In order to add network semantics, we built what we call "lexical lists". An LL is a collection of key words, regular expressions, code snippets and application rules that combined, can identify and map words into SNR fields. Each LL targets a specific field. We built our LLs to be hierarchic so there would be inheritance of common sections between LLs. We soon found, however, that standard POSIX regular expressions were not enough to capture the complexity of a language. So we enhanced the regular expressions with the ability to run validation rules on capture groups, replace the content of capture groups according to predefined rules and checks, and even run snippets of code on capture groups to take advantage of all the data provided by the NLP engine and run more complicated checks and substitutions.
Validation rules are used to tell the LL engine how to evaluate the LL and allow the application of Boolean conditions on the results. By default, all the regular expressions and keyword lists are used, but are overridden by validation rules.
The LLs worked, but were not very robust since they required us to think of every possible way someone might phrase a request — which wasn’t feasible. However, they were an advantage for special and edge cases, where we found we needed to be able to define precedence rules for parsing and mappings. So we turned to DL to make our engine more robust. We set out to train our own named entity recognizer (NER), based on a deep neural network (DNN), to map a request into SNR fields.
The first problem we faced was getting training data. As any data scientist will tell you, getting good, tagged data is the most important and difficult part of building a deep learning (DL) model. Since no one has ever tried using NL for networking requests, we had no pre-existing data to use. As our entire team consisted of only three people, it would have taken us a very long time to create and tag enough data to be able to do decent training. We’re talking about millions of input samples! We could have tried to recruit other people to help, but again, we were looking for a solution to prove the feasibility of our system within a short timeframe.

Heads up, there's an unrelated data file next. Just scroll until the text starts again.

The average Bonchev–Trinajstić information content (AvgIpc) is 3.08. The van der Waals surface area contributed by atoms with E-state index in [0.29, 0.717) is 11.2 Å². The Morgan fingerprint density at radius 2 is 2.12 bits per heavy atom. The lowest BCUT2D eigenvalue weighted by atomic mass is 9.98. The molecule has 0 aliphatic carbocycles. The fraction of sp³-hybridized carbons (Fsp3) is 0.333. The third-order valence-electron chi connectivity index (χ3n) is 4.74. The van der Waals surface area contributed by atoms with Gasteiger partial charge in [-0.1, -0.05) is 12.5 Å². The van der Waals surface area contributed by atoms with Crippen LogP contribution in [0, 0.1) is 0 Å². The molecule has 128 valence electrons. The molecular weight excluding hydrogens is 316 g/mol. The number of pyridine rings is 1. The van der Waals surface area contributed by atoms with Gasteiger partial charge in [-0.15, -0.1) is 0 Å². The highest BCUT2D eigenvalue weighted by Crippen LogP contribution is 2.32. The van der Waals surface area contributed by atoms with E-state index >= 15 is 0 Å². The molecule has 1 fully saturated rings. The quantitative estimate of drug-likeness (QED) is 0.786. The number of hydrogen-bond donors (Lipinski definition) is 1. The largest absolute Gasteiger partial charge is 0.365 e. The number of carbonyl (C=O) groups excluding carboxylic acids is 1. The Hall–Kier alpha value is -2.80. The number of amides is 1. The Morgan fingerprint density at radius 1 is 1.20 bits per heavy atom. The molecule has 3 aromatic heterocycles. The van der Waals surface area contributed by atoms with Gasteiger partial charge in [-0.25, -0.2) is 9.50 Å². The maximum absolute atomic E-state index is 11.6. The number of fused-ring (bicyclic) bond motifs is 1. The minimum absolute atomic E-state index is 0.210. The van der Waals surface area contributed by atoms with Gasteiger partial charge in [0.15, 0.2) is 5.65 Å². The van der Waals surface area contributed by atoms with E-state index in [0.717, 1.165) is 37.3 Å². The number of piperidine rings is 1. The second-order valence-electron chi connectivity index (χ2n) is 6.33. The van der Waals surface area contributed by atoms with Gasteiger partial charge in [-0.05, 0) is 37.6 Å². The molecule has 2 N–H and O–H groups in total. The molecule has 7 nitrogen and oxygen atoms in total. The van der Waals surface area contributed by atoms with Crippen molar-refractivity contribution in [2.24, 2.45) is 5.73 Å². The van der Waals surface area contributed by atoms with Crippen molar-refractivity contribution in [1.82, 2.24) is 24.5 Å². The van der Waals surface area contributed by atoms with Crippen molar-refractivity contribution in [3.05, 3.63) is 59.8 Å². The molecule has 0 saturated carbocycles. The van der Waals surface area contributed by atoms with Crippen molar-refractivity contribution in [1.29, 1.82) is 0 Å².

Eventually, we decided to build our own data generator. We studied the typical structure of network requests in the chosen sub-domains and extracted several thousands of templates that define all possible request types. Then we created lists of words for each field in the templates, while also using data from our LLs’ key word lists. We were able to synthetically produce more than 15 quadrillion — that’s 15*10¹⁵ or 15,000,000,000,000,000 — different tagged requests. We used the generator to randomly produce 3 million sentences for each sub-domain to train our NER on.
As it turned out, this method worked very nicely for a single sub-domain and our trained NER correctly tagged many words that it had never seen during training. However, when training for multiple sub-domains, the NER got confused and couldn’t cope. We needed first to identify the specific sub-domain then run the NER using a domain-specific model.
Thus, we built a sub-domain classifier, again using a DNN. We augmented the generator to also include the sub-domain classification and generated 9 million new sentences. We used those to train the classifier and the domain-specific NER models. Our classifier was able to achieve 99% accuracy across various sets of 9 million sentences. We realized that using the classifier could also be useful before running the LLs to eliminate false positives, get better SNR mappings and reduce the runtime of our semantic parser. Finally, we put everything together by first running the classifier and then the domain-specific LLs and NER model, applying our scoring metric on the results of both.